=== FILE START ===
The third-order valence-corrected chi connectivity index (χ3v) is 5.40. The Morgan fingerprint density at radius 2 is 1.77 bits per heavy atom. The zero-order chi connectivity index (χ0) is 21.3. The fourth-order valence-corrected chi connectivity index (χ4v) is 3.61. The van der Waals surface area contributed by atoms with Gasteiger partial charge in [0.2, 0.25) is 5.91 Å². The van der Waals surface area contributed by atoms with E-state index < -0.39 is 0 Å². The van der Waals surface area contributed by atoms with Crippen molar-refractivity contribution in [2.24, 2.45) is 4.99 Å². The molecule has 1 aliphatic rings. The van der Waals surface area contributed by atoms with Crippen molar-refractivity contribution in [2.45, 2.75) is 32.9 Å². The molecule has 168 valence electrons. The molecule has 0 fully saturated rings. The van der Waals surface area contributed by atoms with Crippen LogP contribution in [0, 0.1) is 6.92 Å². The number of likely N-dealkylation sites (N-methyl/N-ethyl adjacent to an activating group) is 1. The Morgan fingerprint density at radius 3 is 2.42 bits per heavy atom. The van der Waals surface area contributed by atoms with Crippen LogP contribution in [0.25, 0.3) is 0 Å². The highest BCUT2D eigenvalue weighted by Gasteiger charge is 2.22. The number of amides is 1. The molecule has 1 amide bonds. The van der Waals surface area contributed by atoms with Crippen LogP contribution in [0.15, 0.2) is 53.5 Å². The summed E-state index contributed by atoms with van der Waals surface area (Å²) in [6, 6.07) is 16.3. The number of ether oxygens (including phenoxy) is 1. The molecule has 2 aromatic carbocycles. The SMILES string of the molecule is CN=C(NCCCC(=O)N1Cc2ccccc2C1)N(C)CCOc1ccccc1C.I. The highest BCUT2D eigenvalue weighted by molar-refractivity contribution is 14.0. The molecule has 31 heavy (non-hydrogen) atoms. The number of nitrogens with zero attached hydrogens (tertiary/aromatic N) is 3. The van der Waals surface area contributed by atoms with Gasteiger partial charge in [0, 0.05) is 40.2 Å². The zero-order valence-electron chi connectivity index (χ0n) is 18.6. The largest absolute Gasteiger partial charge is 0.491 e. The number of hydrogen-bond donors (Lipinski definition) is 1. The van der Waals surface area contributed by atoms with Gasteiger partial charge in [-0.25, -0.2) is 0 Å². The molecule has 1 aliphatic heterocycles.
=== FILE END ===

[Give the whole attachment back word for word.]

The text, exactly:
The third-order valence-corrected chi connectivity index (χ3v) is 5.40. The Morgan fingerprint density at radius 2 is 1.77 bits per heavy atom. The zero-order chi connectivity index (χ0) is 21.3. The fourth-order valence-corrected chi connectivity index (χ4v) is 3.61. The van der Waals surface area contributed by atoms with Gasteiger partial charge in [0.2, 0.25) is 5.91 Å². The van der Waals surface area contributed by atoms with E-state index < -0.39 is 0 Å². The van der Waals surface area contributed by atoms with Crippen molar-refractivity contribution in [2.24, 2.45) is 4.99 Å². The molecule has 1 aliphatic rings. The van der Waals surface area contributed by atoms with Crippen molar-refractivity contribution in [2.45, 2.75) is 32.9 Å². The molecule has 168 valence electrons. The molecule has 0 fully saturated rings. The van der Waals surface area contributed by atoms with Crippen LogP contribution in [0, 0.1) is 6.92 Å². The number of likely N-dealkylation sites (N-methyl/N-ethyl adjacent to an activating group) is 1. The Morgan fingerprint density at radius 3 is 2.42 bits per heavy atom. The van der Waals surface area contributed by atoms with Crippen LogP contribution in [0.25, 0.3) is 0 Å². The highest BCUT2D eigenvalue weighted by Gasteiger charge is 2.22. The number of amides is 1. The molecule has 1 amide bonds. The van der Waals surface area contributed by atoms with Crippen LogP contribution in [0.15, 0.2) is 53.5 Å². The summed E-state index contributed by atoms with van der Waals surface area (Å²) in [6, 6.07) is 16.3. The number of ether oxygens (including phenoxy) is 1. The molecule has 2 aromatic carbocycles. The SMILES string of the molecule is CN=C(NCCCC(=O)N1Cc2ccccc2C1)N(C)CCOc1ccccc1C.I. The highest BCUT2D eigenvalue weighted by molar-refractivity contribution is 14.0. The molecule has 31 heavy (non-hydrogen) atoms. The number of nitrogens with zero attached hydrogens (tertiary/aromatic N) is 3. The van der Waals surface area contributed by atoms with Gasteiger partial charge in [0, 0.05) is 40.2 Å². The zero-order valence-electron chi connectivity index (χ0n) is 18.6. The largest absolute Gasteiger partial charge is 0.491 e. The number of hydrogen-bond donors (Lipinski definition) is 1. The van der Waals surface area contributed by atoms with Gasteiger partial charge in [-0.25, -0.2) is 0 Å². The molecule has 1 aliphatic heterocycles.